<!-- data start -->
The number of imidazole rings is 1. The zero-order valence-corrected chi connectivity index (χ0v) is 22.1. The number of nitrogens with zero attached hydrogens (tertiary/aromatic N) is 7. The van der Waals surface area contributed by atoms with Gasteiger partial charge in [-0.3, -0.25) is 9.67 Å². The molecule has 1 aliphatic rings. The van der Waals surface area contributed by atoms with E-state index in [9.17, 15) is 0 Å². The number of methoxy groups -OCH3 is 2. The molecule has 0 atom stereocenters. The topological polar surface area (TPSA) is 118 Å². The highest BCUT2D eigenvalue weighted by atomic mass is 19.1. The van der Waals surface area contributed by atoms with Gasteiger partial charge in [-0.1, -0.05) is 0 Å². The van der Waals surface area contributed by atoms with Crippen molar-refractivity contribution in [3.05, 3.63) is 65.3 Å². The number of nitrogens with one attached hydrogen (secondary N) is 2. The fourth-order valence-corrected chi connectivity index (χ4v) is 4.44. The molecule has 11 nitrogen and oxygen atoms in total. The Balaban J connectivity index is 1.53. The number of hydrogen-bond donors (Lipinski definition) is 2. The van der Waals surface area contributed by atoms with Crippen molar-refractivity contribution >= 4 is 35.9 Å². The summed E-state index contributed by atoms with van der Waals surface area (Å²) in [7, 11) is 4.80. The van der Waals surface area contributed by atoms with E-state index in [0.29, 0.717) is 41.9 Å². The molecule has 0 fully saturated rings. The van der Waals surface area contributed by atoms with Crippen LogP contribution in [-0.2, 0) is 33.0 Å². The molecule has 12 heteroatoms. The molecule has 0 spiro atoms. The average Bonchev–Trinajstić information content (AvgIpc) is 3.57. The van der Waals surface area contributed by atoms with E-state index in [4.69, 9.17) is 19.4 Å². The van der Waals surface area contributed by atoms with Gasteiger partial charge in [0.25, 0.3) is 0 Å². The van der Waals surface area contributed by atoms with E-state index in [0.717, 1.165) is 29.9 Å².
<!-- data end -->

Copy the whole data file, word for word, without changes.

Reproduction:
The number of imidazole rings is 1. The zero-order valence-corrected chi connectivity index (χ0v) is 22.1. The number of nitrogens with zero attached hydrogens (tertiary/aromatic N) is 7. The van der Waals surface area contributed by atoms with Gasteiger partial charge in [-0.3, -0.25) is 9.67 Å². The molecule has 1 aliphatic rings. The van der Waals surface area contributed by atoms with E-state index in [9.17, 15) is 0 Å². The number of methoxy groups -OCH3 is 2. The molecule has 0 atom stereocenters. The topological polar surface area (TPSA) is 118 Å². The highest BCUT2D eigenvalue weighted by atomic mass is 19.1. The van der Waals surface area contributed by atoms with Gasteiger partial charge in [-0.1, -0.05) is 0 Å². The van der Waals surface area contributed by atoms with Crippen molar-refractivity contribution in [3.05, 3.63) is 65.3 Å². The number of nitrogens with one attached hydrogen (secondary N) is 2. The fourth-order valence-corrected chi connectivity index (χ4v) is 4.44. The molecule has 11 nitrogen and oxygen atoms in total. The Balaban J connectivity index is 1.53. The number of hydrogen-bond donors (Lipinski definition) is 2. The van der Waals surface area contributed by atoms with Crippen molar-refractivity contribution >= 4 is 35.9 Å². The summed E-state index contributed by atoms with van der Waals surface area (Å²) in [7, 11) is 4.80. The van der Waals surface area contributed by atoms with E-state index in [0.29, 0.717) is 41.9 Å². The molecule has 0 fully saturated rings. The van der Waals surface area contributed by atoms with Crippen LogP contribution in [-0.2, 0) is 33.0 Å². The molecule has 12 heteroatoms. The molecule has 0 spiro atoms. The average Bonchev–Trinajstić information content (AvgIpc) is 3.57. The van der Waals surface area contributed by atoms with E-state index in [4.69, 9.17) is 19.4 Å². The van der Waals surface area contributed by atoms with Gasteiger partial charge in [0.25, 0.3) is 0 Å². The van der Waals surface area contributed by atoms with E-state index in [0.717, 1.165) is 29.9 Å².